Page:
Australia’s comparatively strong position emerging from covid-19 would not have been possible without the exemplary performance of its businesses. The government needs to guarantee they will not be punished for their diligence.
Withstanding a once-in-a-lifetime pandemic with remarkable agility and resilience, Australian businesses transformed their day-to-day operations in response to fast moving public health developments and changing government requirements.
Overwhelmingly they have upheld challenging health orders, sometimes at considerable cost, while simultaneously dealing with a downturn in revenue.
But the compact between business and government must be a two-way street. Businesses must feel secure that their good faith efforts to uphold the law, and to protect workers and consumers, will not come back to bite them.
On 1 September 2021, the former NSW Premier Gladys Berejiklian appeared to tell employers to make sure workers were vaccinated: “If you’re a business, start dusting off your COVID-safety plan. Make sure your employees are vaccinated so we can get back to life at 70 per cent double-dose vaccination.”
Wherever you stand on vaccine mandates, many businesses reasonably interpreted these sorts of comments as a direction from their political leaders to implement vaccine requirements where there is risk. Many businesses responded in good faith to these signals from government leaders and required staff vaccinations, assuming the legal protection would be forthcoming.
A national crisis is a time of deep uncertainty, and if everyone stopped and waited for iron clad legal certainties, the country would have ground to a halt.
But now Australian businesses are facing a raft of unfair dismissal claims from workers who refused to get vaccinated, and the assumed protection from government has not been forthcoming.
In August, Prime Minister Scott Morrison told businesses that they “may make a reasonable directive to staff” but must “stay consistent” with existing law. He clarified that the “commonwealth and the states are not making any moves” to make special laws for covid-19 vaccination. “That is not changing,” he said.
Hopefully the existing law will be enough to protect businesses. Indeed, prominent firms like Qantas and SPC have introduced vaccine mandates. But these decisions were legally informed and do not necessarily generalise to other businesses. Ultimately it will come down to case-by-case decisions by the Fair Work Commission.
In September, Deputy President of the Fair Work Commission Lyndall Dean sided with an unvaccinated receptionist in an unfair dismissal case against an aged care facility, likening the termination to “medical apartheid and segregation”. Her position was a minority among the Commissioners on the day, and the age care facility won. Indeed, Commission President Iain Ross made Dean undertake training for her comments, and she will no longer preside over vaccination matters.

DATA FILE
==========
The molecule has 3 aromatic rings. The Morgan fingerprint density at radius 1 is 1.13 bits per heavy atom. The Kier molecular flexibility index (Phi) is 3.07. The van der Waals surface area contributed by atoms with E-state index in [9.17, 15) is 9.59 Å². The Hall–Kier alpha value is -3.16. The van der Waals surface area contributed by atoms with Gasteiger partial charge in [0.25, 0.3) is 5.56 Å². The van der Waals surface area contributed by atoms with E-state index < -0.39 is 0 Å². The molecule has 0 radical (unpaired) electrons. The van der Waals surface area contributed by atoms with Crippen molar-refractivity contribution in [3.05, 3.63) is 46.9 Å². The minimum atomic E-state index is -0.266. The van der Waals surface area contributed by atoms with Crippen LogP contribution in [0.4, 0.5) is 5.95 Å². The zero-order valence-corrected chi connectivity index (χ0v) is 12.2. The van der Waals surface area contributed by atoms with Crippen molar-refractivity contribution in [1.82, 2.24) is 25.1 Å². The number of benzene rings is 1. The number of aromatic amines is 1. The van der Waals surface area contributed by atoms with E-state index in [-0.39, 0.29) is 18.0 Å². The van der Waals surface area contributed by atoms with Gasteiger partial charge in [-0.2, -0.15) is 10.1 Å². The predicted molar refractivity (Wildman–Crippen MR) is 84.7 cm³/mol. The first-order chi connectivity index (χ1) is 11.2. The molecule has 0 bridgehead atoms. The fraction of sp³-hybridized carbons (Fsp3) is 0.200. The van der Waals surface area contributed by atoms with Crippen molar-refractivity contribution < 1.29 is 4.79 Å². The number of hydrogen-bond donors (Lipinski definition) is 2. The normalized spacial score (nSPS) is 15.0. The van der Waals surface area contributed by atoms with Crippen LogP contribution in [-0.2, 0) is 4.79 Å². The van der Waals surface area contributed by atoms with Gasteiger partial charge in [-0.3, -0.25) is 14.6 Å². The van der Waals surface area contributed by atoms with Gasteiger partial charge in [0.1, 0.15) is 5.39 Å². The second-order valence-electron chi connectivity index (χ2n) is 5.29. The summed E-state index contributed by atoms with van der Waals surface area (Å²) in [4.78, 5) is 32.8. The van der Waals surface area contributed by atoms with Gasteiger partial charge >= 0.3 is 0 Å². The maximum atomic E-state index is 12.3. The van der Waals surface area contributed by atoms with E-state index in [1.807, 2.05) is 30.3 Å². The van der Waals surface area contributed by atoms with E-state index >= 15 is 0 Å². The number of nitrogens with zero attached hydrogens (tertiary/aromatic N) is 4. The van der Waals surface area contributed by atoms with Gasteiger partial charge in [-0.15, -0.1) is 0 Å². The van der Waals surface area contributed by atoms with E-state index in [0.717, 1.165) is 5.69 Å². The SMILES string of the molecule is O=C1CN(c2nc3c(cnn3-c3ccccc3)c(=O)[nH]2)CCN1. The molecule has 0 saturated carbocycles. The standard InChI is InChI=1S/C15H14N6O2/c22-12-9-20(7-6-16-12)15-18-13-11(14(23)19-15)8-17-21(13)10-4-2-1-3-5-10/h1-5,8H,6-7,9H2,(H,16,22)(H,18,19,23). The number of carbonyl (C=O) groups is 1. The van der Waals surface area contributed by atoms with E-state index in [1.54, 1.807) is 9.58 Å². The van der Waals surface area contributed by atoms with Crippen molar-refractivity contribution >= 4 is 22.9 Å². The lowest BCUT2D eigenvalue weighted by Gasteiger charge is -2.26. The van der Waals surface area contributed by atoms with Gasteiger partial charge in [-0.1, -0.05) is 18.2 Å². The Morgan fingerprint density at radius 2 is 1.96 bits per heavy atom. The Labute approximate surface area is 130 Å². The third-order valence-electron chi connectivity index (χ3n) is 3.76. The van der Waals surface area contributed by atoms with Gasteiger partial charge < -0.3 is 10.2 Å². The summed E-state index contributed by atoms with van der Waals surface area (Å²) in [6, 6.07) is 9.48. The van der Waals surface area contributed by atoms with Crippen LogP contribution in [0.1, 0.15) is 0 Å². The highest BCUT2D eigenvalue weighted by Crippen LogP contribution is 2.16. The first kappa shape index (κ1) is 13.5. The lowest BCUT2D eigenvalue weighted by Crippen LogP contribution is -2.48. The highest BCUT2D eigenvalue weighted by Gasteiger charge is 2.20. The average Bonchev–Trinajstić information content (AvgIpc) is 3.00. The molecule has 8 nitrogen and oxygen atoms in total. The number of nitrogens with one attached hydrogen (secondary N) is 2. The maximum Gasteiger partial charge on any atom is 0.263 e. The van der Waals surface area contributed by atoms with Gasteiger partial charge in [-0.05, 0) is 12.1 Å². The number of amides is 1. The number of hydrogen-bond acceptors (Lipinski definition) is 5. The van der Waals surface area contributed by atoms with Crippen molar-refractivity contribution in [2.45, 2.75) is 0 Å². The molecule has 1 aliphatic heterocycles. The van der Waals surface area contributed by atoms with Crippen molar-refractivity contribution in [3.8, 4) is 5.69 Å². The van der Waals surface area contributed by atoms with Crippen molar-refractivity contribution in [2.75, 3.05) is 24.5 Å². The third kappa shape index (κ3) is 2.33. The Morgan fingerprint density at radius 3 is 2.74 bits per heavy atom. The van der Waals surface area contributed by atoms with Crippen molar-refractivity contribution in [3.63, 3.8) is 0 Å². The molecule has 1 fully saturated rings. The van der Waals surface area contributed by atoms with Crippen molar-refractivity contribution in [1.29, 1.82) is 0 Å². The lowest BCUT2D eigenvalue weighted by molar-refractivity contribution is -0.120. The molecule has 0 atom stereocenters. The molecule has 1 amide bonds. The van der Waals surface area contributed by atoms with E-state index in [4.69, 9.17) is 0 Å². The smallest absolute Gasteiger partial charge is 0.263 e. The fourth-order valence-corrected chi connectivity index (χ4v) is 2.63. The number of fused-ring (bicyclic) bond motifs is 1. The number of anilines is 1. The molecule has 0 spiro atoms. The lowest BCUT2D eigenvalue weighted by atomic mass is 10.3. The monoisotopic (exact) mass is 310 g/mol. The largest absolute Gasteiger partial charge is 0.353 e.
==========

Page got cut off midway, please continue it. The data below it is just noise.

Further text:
Nevertheless, this should have been an open and shut case. Age care facilities – who were compelled by public health orders to require staff vaccinations – are surely on the strongest grounds of anyone.
This is just not good enough for Australia’s businesses. They need clear cut protection; they cannot afford to slug out a deluge of unfair dismissal cases.
Giants like Qantas and SPC have large legal teams and human resources departments. They have capacity to undertake rigorous legal analysis, and to develop detailed policies that buttress their legal position. They have the legal budget to defend themselves against legal challenges if necessary. But all of this is much harder for small and medium sized businesses. Legal disputes could be the death knell for small businesses already struggling with a covid downturn.
All of this legal complexity comes on top of a historically unprecedented weight of rules and restrictions imposed upon business due to covid, what Innes Willox, Chief Executive of the national employer association Ai Group has described as a “hodgepodge of restrictions and the anomalies and complexities,” which often vary at the state level.
On the other hand, Giri Sivaraman, Employment Law Principle of Maurice Blackburn, has told ABC that workers might be able to argue their employer has been negligent should they contract covid-19 on the job. When it comes to covid-19 precautions, it feels like businesses are damned if they do, and damned if they don’t.
Businesses have risen to a historic challenge. They stand ready to do what is asked of them. But community obligations must be reciprocal. Existing industrial relations law is failing to provide Australia’s businesses – the backbone of our national living standards – with a fair go.
It’s time to provide businesses with unambiguous clarification on what covid-19 precautions are permissible and required – and then guarantee unambiguous protection.